I tried a few things, and it ended by installing Juju on the MAAS VirtualBox with --local, and after connecting to the MAAS and configuring the credentials bootstrapping the controller using an LXD instance inside MAAS.
For those who are considering using MAAS - what I learned is that you must use good, enterprise-grade hardware for servers as MAAS needs full control over cycling power - the Proliant G7s I use work well with Ipmi. Another is isolating a non-DHCP network, and maybe disabling IP6 entirely to simplify your overview and understanding of the subnet. I put myself though a lot of pain trying to deal with a mixed IP4/IP6 network, which I think is unnecessary, IP4 works and sufficient.
On MAAS 2.8 the LXD VM is still in beta. I would also recommend installing MAAS on Bionic not on Focal, as several of my attempts on Focal failed (this simply means I could not make it work). The G7 are deployed to Focal, with NIC1 used for PXE only, the IPMI NIC is configured with static IP, and one NIC is bridged. This is the bridge I used while initializing LXD and made available on the network, instead of allowing LXD to create a local one. Ubuntu is testing LXD with a dir for pool but I am a reckless renegade and configured with zfs.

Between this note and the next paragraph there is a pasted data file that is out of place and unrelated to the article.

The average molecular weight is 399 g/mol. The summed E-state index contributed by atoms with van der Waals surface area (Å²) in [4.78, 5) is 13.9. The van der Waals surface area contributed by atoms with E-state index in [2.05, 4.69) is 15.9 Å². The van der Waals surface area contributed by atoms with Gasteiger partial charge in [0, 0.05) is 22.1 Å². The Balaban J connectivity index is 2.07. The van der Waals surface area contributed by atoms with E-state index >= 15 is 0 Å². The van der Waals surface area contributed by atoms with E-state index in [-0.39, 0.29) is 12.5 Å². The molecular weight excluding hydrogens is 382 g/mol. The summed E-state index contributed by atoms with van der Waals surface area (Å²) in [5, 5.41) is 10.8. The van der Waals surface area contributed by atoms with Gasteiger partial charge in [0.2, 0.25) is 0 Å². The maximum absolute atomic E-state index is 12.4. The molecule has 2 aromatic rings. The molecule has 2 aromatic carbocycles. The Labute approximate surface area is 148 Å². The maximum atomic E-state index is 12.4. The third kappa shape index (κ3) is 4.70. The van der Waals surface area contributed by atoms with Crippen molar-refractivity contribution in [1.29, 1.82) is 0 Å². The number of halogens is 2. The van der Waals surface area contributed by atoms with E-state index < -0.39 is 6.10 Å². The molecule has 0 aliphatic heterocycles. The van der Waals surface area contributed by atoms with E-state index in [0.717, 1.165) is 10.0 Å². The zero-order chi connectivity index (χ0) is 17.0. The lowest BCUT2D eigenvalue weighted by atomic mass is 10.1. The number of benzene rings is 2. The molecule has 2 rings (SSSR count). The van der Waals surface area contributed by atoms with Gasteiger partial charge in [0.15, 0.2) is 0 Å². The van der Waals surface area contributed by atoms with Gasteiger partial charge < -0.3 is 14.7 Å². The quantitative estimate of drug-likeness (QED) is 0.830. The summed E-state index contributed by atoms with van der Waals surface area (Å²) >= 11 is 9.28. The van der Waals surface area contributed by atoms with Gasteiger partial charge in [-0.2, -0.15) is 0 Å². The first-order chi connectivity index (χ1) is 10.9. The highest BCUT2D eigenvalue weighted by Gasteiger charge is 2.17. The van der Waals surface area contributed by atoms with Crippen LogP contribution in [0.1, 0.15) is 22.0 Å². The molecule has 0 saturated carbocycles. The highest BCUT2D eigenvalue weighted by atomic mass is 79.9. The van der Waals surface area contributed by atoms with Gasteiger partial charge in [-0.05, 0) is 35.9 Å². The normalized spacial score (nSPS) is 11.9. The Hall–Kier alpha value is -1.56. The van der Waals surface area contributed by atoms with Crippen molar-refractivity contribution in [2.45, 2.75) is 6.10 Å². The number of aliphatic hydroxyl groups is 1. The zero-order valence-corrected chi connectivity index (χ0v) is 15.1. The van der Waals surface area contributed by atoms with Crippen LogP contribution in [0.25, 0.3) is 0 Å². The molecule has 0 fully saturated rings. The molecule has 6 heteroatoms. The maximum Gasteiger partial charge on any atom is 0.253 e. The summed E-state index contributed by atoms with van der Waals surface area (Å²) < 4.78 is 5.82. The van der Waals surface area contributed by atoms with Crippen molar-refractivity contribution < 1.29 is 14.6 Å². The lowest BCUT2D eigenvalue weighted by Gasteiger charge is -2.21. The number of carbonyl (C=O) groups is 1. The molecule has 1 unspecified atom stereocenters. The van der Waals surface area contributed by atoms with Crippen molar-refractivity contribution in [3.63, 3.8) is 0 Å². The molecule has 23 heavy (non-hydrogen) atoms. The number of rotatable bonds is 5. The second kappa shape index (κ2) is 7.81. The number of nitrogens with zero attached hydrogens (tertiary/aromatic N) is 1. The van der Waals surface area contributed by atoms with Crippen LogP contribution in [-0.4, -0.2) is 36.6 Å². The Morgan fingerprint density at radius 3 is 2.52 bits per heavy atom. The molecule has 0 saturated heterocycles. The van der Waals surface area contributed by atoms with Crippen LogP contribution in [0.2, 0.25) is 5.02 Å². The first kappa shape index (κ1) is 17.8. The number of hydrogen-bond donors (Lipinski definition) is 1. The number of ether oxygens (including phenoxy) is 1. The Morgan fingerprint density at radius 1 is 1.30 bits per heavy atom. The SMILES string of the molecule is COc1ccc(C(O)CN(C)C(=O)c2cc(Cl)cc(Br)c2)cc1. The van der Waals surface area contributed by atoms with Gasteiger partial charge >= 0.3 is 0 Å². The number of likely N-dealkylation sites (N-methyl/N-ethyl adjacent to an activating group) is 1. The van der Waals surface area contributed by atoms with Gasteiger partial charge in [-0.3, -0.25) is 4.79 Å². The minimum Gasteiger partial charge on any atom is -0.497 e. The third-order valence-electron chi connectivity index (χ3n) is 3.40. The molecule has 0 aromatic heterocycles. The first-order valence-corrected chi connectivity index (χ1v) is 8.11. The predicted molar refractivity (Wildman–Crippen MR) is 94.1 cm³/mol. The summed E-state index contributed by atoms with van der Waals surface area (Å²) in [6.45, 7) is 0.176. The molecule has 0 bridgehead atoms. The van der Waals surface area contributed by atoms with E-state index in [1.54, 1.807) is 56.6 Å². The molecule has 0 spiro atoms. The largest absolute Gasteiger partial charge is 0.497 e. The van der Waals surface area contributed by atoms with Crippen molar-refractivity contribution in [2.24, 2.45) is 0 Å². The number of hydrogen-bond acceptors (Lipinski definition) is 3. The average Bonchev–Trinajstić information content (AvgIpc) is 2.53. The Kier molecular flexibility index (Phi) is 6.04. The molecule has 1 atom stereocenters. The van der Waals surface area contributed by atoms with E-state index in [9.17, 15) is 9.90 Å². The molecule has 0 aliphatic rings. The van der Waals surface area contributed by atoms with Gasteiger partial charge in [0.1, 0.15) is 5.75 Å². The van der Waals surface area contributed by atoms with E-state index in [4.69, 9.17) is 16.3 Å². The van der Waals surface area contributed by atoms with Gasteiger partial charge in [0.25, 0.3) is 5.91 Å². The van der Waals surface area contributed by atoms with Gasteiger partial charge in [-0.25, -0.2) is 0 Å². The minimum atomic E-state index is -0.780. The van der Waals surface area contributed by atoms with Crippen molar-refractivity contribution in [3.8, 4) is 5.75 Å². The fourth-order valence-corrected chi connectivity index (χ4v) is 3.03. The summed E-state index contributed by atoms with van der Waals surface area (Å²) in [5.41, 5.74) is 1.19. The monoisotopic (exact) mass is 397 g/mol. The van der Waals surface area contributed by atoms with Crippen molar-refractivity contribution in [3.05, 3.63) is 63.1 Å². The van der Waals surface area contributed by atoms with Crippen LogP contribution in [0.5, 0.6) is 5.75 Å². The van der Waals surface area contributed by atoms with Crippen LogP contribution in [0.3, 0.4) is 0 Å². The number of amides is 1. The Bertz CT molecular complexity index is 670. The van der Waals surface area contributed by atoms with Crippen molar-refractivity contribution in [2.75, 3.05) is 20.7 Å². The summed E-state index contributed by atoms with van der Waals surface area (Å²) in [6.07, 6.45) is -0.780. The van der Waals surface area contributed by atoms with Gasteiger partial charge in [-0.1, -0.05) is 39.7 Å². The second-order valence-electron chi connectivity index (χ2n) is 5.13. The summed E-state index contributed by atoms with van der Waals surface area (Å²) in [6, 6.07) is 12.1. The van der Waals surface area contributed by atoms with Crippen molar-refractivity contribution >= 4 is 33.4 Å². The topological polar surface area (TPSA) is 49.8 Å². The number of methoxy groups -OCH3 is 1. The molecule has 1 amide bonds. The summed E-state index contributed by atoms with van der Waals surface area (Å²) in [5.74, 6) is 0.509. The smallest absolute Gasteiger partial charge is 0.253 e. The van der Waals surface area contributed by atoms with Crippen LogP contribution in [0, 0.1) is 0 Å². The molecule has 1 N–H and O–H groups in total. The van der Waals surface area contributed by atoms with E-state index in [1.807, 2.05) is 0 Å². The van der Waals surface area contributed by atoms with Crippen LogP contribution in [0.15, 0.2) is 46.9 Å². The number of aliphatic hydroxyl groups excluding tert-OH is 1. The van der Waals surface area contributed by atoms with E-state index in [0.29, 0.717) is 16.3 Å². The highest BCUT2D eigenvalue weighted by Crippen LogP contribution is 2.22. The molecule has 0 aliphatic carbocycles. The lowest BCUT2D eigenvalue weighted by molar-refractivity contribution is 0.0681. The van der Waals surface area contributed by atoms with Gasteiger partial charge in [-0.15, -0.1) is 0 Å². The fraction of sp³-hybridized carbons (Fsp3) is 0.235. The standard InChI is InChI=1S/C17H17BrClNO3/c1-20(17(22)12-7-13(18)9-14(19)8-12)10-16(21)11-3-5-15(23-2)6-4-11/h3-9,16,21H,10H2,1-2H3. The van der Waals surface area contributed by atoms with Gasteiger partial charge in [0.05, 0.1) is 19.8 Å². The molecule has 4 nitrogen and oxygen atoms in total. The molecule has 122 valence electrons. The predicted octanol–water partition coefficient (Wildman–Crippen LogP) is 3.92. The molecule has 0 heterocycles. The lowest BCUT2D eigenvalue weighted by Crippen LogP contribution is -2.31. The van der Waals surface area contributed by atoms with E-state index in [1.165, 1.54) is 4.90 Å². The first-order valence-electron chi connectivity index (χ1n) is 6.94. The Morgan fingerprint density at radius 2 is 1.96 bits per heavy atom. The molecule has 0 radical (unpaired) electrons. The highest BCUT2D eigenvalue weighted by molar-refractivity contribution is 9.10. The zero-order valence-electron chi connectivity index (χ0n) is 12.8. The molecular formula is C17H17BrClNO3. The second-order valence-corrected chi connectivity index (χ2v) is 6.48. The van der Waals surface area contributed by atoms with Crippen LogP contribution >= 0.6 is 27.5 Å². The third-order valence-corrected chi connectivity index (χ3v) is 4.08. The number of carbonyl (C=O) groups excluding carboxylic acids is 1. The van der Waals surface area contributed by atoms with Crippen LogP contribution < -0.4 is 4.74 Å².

Ubuntu states MAAS and Juju are made for each other, and I kept an eye on this technology in the last few years. I did not want to use KVM, and with LXD this looks really really attractive to me. The four servers are able to provide about 20-30 LXD instances. Once you do all the right things, in the correct sequence, spinning up a brand new MAAS cloud takes only a few hours!
But again I work on a factory production floor, I do this on my spare time and I get impressed easily